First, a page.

The Importance of Competitive Analysis in Marketing
Every business should be doing competitive analysis in Marketing on an ongoing basis. What is it? And why is it important? There are several reasons.
- Find out who sells the same type of (substitute) products or services as you do.
- Discover who sells to the same types of customers as your company
- See if your competitors are developing new products or exploring new markets that compete with yours.
- Identify new or emerging companies that may enter your market and begin to compete with you.
- Determine market share and relative position of key players
Which competitors should be analyzed, and in how much detail?
This is a critical question to answer.
Ideally, you would identify and study each one — and in-depth.
But in reality, resources (budget, time) will limit the competitive set to a handful that should be studied in greater detail and with more frequency. Others should be monitored more superficially, and less often, perhaps every 1-2 years. And it would not be a bad idea to keep an eye out for any upstart potential competitors.
With the aid of your sales force, marketing staff, and other key executives, you can create a list of competitors and rank them. See which names rise to the top of the list and focus on them.
Determine exactly what it is about them that you need to know.
Gathering the Information
Much information can be readily identified through secondary sources online, in print and trade publications, and at trade shows and conferences. Here are some examples of data that can be readily collected:
- Industry and/or market overview and trends
- Third-party share of market reports
- Annual and quarterly company reports – financial data, number and location of facilities
- Press releases – new products, management changes, mergers/acquisitions
- Product lines, additions
- List prices, discounts, promotional offers
- Advertising content, media placement, and estimated expenditures
- Packaging changes – observe at trade shows or in retail stores
- Sales collateral – pictures, features, applications, and benefits
You can also get information about the market and individual competitors by surveying people in your company:
- Your sales staff probably has more access to competitive information than anyone else in your organization. Customers often show salespeople sales literature, contracts, price quotes, among other valuable information. In the course of trying to make a sale, they will often learn about your competition’s product benefits, strengths, and weaknesses.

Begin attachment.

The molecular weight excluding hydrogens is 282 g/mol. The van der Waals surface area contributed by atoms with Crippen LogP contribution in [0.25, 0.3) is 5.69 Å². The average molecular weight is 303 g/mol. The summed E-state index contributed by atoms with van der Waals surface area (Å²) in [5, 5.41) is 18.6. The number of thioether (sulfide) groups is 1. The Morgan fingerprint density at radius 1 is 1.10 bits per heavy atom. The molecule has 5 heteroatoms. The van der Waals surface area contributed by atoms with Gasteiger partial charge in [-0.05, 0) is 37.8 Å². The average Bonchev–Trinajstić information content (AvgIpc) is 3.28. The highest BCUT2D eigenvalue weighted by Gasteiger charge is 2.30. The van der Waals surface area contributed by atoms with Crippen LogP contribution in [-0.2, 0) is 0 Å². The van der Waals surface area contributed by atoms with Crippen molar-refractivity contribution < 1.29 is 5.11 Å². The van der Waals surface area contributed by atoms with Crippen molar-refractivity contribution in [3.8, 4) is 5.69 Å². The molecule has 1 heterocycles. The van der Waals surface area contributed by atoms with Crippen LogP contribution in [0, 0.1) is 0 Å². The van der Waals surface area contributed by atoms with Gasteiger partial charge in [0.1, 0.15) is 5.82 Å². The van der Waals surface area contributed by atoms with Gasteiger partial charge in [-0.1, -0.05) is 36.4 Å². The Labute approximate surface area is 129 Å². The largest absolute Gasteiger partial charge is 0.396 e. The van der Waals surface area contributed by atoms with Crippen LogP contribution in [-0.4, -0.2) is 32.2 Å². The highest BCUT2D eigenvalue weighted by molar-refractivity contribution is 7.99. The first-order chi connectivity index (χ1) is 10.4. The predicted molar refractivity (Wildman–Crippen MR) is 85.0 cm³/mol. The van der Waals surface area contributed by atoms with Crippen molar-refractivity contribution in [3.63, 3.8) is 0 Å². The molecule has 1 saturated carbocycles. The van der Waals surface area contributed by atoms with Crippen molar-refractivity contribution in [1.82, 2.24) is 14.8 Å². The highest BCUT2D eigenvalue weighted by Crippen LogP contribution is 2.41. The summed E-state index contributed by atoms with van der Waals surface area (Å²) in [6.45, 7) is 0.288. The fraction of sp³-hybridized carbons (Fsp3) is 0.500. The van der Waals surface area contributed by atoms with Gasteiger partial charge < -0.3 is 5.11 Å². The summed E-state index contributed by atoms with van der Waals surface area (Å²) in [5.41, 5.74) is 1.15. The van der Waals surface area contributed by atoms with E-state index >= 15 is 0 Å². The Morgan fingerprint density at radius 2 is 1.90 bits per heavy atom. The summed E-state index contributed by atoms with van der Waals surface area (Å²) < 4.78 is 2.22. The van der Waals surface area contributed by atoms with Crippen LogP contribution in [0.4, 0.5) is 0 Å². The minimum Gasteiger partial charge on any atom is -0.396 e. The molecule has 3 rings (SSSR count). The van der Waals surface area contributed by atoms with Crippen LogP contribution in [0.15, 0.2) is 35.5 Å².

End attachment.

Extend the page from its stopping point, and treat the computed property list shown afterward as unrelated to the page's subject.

- Financial colleagues, in the course of their work, will meet with accountants, attorneys, bankers, and other professionals whose jobs expose them to diverse industries, companies, products, and trends. As such they may hear about activities or events worthy of further investigation. In addition, they may have insights into specific attributes of a current or potential competitor.
- Other co-workers, through family and social interactions, may become exposed to competitive information. If they network online and offline with others in their industry area fellow employees may hear about something that appears to be an isolated case or simply a rumor. But if you hear of the same information from multiple sources, it is certainly worth exploring.
- Unless they have signed a non-compete agreement, former employees of a competitor can provide information about: your competitor’s new product developments, marketing strategies, or even plans to open or close facilities.
If you cannot gather all you need via secondary or desk research, then use primary research — with quantitative or qualitative methods such as surveys or focus groups among your customers and prospects and (even) your competitors.
Try to ask questions whose answers can be analyzed to provide the kind of competitive intelligence you can act upon. For instance, ask:
- What are their primary targets?
- How many customers do they have?
- Are they expanding (new offices or hires)?
- What attributes make you different from competitors? (Below are some examples:)
- Brand Recognition
- Customer Relations
Then create a template or similar framework into which all findings can easily be placed and examined. The analysis does not need to be complicated, and certain results should pop out, e.g. your product received the second-highest rating in quality, a competitor is offering a special promotional deal, another competitor has added new features to their products.
|YOU||Competitor 1||Competitor 2||Competitor 3||ETC.|
- An in-depth competitive analysis will provide you with the following:
- An understanding of how your existing and potential customers rate the competition.
- A tool to identify each competitor’s strengths and weaknesses.
With this information, you can better develop strategies to position your company and its products in your market.
- Make competitive analysis an ongoing, systematic process to keep current on your industry and competitors and serve as a mechanism for ensuring that the appropriate people in your organization stay informed.
- Often it is more efficient and effective to select an objective professional third-party firm to conduct some of the secondary, and all of the primary research. Ideally, such a firm will have expertise in both your industry as well as in the techniques needed to maximize data collection, its analysis, and presentation.